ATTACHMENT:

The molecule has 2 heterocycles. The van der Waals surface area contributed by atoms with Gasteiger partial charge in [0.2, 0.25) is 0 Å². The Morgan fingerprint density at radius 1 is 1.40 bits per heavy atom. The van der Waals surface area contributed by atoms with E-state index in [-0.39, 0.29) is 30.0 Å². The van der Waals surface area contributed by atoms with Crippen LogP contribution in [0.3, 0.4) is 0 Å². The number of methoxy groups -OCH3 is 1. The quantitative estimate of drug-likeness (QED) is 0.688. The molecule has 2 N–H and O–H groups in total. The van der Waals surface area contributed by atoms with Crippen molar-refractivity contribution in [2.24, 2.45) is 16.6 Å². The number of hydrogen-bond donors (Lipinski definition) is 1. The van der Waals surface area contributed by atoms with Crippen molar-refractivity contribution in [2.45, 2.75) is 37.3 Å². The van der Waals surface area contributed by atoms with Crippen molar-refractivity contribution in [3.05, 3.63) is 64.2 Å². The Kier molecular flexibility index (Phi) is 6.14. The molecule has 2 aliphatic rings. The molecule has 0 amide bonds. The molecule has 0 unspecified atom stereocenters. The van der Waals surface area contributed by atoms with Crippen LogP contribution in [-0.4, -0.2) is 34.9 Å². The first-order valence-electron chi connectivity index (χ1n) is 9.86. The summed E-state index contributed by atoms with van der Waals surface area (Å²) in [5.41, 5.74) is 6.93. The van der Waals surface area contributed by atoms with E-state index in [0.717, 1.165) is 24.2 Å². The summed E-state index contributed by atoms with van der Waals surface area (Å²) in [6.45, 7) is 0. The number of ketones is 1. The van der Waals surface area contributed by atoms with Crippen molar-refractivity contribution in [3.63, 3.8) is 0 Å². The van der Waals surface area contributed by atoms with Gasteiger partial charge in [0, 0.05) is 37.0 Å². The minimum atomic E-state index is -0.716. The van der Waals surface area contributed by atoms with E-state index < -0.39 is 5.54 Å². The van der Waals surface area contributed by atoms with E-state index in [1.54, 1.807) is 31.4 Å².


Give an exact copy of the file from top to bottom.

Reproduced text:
The molecule has 2 heterocycles. The van der Waals surface area contributed by atoms with Gasteiger partial charge in [0.2, 0.25) is 0 Å². The Morgan fingerprint density at radius 1 is 1.40 bits per heavy atom. The van der Waals surface area contributed by atoms with E-state index in [-0.39, 0.29) is 30.0 Å². The van der Waals surface area contributed by atoms with Crippen LogP contribution in [0.3, 0.4) is 0 Å². The number of methoxy groups -OCH3 is 1. The quantitative estimate of drug-likeness (QED) is 0.688. The molecule has 2 N–H and O–H groups in total. The van der Waals surface area contributed by atoms with Crippen molar-refractivity contribution in [2.24, 2.45) is 16.6 Å². The number of hydrogen-bond donors (Lipinski definition) is 1. The van der Waals surface area contributed by atoms with Crippen molar-refractivity contribution in [2.45, 2.75) is 37.3 Å². The van der Waals surface area contributed by atoms with Crippen molar-refractivity contribution in [3.05, 3.63) is 64.2 Å². The Kier molecular flexibility index (Phi) is 6.14. The molecule has 2 aliphatic rings. The molecule has 0 amide bonds. The molecule has 0 unspecified atom stereocenters. The van der Waals surface area contributed by atoms with Crippen LogP contribution in [-0.4, -0.2) is 34.9 Å². The first-order valence-electron chi connectivity index (χ1n) is 9.86. The summed E-state index contributed by atoms with van der Waals surface area (Å²) in [5.41, 5.74) is 6.93. The van der Waals surface area contributed by atoms with E-state index in [0.717, 1.165) is 24.2 Å². The summed E-state index contributed by atoms with van der Waals surface area (Å²) in [6.45, 7) is 0. The number of ketones is 1. The van der Waals surface area contributed by atoms with Crippen molar-refractivity contribution in [3.63, 3.8) is 0 Å². The van der Waals surface area contributed by atoms with Gasteiger partial charge in [0, 0.05) is 37.0 Å². The minimum atomic E-state index is -0.716. The van der Waals surface area contributed by atoms with E-state index < -0.39 is 5.54 Å². The van der Waals surface area contributed by atoms with E-state index in [1.54, 1.807) is 31.4 Å².